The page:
While FotoFest's Biennial of Russian photography may be behind us, the organization's partnership with Singapore Airlines has left Houstonians with a pair of affordable trip options to Moscow and St. Petersburg.
"The huge number of art museums and palaces in both cities was one of the main reasons we first started our Russia packages 15 years ago," said Edwin Choy of GloboTours, the company that arranges and customizes itineraries for the tours.
Explore Moscow's current art scene at the Garage Center for Contemporary Culture or Lumiere Brothers Center for Photography, both of which provided support for Fotofest.
Starting at $2149, the Moscow itinerary offers a six-day, four-night stay at the recently-built Lotte Hotel at the edge of the historic Arbat District, a tangle of old city streets that became home to countless artists and musicians in the 1960s and '70s.
Pre-arranged morning tours of landmarks like the Kremlin and the St. Basil's Cathedral free up afternoons to explore Moscow's current art scene at newer institutions such as the Garage Center for Contemporary Culture, a non-profit art space that served as one of the main sponsors of FotoFest 2012 Biennial.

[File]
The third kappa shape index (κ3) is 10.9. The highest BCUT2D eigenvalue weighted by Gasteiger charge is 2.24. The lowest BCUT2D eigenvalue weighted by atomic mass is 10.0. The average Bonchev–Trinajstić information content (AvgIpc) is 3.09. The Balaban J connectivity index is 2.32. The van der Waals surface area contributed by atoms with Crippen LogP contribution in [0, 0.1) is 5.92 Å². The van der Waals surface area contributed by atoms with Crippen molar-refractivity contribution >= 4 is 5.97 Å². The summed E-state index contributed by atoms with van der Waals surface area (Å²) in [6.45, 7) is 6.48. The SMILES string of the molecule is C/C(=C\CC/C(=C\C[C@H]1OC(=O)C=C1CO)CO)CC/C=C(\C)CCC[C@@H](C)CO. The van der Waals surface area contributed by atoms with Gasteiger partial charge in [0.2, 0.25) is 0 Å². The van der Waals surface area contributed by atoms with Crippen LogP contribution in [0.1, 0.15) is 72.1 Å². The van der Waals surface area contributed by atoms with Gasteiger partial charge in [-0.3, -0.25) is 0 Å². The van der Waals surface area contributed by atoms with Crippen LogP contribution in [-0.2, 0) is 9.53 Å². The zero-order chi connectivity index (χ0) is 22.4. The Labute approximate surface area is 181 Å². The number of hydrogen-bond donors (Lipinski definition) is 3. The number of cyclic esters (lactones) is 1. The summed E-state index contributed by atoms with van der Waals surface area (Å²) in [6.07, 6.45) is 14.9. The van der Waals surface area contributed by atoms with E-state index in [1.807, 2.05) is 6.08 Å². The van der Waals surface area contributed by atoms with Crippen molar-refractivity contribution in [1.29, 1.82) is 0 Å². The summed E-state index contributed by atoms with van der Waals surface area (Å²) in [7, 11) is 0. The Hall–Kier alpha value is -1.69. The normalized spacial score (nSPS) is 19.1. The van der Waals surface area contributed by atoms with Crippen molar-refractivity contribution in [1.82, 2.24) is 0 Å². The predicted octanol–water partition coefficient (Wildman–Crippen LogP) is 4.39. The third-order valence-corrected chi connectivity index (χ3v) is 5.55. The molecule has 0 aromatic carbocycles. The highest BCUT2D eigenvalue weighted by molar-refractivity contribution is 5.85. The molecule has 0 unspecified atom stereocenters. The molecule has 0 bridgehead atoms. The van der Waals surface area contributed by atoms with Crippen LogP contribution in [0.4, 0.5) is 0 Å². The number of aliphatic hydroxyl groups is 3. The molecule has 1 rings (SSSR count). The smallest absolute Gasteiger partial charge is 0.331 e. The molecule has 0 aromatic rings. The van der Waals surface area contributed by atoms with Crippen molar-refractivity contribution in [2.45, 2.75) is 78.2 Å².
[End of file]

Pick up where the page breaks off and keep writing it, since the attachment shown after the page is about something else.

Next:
Also not to miss is the Lumiere Brothers Photogallery with its newly-founded Center for Photography, which served as another major supporter for this year's Biennial. One of Russia's first galleries dedicated to Russian fine art photography, Lumiere opened in 2001 to focus on Soviet photographers and photojournalists. A museum, lecture hall and public library were added in 2010.
A second package option that starts at $3399 adds St. Petersburg into the mix with an eight-day, six-night tour covering both cities.
While Moscow represents a more avant-garde spectrum of Russian art, St. Petersburg has been the country's artistic heartbeat since Peter the Great founded the city in 1703 to compete with Europe's greatest cultural centers. While the Hermitage Museum is a must, be sure to see the legendary Pushkinskaya-10 — a hive of contemporary art and music located inside an abandoned Soviet apartment block — as well.